Wilderness First Responder (WFR)

I recently took a 9 day course and received my Wilderness First Responder (WFR)Certification.  It is commonly called a “Woofer” certification.  Included as part of this course is my CPR Certification.  This course teaches you the basics of what to do when a medical emergency occurs in the backwoods.  Basically, anytime you are either one mile into the woods and/or are more than 1 hour from patient care (hospital, EMT’s, etc) this is considered Backcountry versus an Urban environment.

This was probably one of the most practical and best courses I have ever taken.  You hope you never need to use most of it!  A few pictures are located here.
This course was taught in Conway, NH.  The facility and 300 acres around it were incredibly nice.  Above are some pictures of the main building where the classes were taught.  The last image was taken during CPR day and shows the practice dummies.
At least once in the morning and afternoon, sometimes twice, we went outside and practiced evaluating injuries and treating them.  The simulated injuries were fun and building splints was a big part of this.
Near the end of the course, we broke up into a few groups and practiced building shelters with tarps and whatever we had in our personal gear. This was a fun exercise because they gave us zero instructions and just let us come up with our own designs. The first two pictures were ones our group made. The last one was another group. They all had their pluses and minuses.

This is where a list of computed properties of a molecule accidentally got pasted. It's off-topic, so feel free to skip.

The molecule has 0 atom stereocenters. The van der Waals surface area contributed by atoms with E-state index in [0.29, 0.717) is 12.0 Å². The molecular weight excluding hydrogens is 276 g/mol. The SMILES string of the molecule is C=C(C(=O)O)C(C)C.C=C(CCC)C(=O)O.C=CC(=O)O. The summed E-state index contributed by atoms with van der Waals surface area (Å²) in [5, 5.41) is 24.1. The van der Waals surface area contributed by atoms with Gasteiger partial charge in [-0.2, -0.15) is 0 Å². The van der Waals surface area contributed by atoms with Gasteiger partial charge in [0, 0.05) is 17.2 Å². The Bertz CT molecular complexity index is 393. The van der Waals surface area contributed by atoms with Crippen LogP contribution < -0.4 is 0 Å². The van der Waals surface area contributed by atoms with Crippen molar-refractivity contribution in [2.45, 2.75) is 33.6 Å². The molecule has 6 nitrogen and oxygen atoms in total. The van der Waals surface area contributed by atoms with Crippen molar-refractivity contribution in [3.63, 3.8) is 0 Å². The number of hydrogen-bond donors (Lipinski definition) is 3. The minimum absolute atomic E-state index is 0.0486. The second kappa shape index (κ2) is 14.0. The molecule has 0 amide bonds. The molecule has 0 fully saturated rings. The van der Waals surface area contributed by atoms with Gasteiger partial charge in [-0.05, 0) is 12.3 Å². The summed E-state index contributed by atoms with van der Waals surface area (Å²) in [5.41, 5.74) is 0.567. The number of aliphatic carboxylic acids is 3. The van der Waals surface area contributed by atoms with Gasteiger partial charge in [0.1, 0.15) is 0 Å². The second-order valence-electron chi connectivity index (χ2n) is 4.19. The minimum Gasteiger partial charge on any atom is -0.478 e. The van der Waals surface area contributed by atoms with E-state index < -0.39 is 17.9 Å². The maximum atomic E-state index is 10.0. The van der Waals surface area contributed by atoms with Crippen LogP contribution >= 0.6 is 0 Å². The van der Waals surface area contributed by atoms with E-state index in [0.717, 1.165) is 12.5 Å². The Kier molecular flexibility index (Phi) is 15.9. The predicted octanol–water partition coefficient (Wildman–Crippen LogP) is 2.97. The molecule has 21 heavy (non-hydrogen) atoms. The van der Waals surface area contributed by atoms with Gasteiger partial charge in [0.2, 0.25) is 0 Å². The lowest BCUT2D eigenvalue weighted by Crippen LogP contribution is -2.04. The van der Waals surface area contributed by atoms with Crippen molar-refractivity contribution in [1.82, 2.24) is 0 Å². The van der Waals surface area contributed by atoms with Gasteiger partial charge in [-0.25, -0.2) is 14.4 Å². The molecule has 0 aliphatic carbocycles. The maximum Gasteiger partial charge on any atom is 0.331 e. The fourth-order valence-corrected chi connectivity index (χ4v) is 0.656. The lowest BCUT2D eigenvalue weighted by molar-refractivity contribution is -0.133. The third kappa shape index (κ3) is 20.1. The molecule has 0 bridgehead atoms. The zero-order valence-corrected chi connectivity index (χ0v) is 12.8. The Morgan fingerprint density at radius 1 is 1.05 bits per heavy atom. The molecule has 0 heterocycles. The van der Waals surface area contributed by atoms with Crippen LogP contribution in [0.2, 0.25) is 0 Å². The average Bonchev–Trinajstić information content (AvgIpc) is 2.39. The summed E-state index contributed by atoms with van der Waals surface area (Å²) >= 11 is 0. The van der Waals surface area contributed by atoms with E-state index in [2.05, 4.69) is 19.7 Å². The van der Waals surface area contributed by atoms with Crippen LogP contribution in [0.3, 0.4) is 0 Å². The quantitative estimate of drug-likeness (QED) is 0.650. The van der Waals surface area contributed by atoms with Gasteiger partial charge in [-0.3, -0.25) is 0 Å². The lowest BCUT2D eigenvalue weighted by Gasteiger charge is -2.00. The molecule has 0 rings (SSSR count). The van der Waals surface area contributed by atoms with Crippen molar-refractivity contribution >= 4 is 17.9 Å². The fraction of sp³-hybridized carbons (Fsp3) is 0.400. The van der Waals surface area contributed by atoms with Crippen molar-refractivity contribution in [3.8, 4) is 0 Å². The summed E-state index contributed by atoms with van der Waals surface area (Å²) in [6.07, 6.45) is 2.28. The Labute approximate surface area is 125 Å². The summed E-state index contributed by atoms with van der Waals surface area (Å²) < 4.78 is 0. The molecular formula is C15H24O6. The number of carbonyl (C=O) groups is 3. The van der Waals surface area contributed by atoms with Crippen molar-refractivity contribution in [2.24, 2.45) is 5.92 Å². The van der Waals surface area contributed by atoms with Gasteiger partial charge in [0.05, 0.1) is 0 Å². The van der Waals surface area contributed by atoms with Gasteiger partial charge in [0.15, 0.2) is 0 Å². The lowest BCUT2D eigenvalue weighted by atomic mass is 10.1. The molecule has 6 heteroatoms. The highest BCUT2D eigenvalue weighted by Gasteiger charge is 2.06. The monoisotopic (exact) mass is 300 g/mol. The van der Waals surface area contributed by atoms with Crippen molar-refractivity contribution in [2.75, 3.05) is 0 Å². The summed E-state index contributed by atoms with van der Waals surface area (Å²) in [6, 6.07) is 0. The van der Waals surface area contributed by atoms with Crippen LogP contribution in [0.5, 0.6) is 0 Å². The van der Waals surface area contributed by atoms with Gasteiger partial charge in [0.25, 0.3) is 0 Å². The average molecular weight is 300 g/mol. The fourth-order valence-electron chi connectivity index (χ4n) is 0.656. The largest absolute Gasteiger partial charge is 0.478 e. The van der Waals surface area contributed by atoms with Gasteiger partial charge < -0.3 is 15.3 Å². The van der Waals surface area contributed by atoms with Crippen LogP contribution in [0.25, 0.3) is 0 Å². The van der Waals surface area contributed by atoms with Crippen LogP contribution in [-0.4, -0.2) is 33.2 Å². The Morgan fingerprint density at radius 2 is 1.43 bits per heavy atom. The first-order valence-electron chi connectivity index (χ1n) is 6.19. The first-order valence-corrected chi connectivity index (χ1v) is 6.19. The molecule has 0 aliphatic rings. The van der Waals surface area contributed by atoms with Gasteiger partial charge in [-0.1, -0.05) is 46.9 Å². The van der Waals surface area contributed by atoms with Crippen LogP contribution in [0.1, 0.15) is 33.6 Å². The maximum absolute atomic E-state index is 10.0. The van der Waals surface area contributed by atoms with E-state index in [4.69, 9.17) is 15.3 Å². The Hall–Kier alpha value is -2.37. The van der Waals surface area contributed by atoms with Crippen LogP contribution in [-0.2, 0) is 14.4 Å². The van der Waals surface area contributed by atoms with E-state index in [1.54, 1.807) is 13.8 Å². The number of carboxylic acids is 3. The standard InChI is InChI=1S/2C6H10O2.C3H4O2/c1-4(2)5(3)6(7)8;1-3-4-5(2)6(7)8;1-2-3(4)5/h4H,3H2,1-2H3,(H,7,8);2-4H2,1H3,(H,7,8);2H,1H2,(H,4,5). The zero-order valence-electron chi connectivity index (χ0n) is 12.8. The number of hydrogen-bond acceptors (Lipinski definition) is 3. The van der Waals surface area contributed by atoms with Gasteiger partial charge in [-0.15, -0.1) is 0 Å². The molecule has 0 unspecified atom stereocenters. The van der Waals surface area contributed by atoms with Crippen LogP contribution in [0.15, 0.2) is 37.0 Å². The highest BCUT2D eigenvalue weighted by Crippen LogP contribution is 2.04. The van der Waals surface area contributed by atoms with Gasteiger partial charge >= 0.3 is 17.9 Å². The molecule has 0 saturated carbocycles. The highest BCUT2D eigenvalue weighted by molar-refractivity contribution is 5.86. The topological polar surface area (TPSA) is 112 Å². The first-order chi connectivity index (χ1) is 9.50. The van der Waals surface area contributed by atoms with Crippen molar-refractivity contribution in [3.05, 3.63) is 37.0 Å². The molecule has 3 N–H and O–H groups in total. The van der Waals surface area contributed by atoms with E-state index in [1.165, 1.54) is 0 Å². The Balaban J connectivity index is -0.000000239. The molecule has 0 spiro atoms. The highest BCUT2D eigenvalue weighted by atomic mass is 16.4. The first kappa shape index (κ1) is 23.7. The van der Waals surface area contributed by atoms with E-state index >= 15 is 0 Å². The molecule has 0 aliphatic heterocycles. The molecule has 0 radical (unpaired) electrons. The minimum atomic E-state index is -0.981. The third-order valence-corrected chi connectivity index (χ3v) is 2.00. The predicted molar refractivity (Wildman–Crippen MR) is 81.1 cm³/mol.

The very last group exercise was a simulated rescue of 4 people who were in an avalanche. We got the word and put together teams based on the National Incident Command System protocols and started a search for the victims. We hiked about a mile and found them and had to assess each injury and get them to safety.

Two patients had to be carried out on litters. This is a pretty painful process but luckily, because of the snow, once we reached the top of the hill we were able to sled the victims down most of way back.

Above are some pictures of the exercise.

The last image shows the results of one of the snowstorms we had. We actually had two storms like this during the course!
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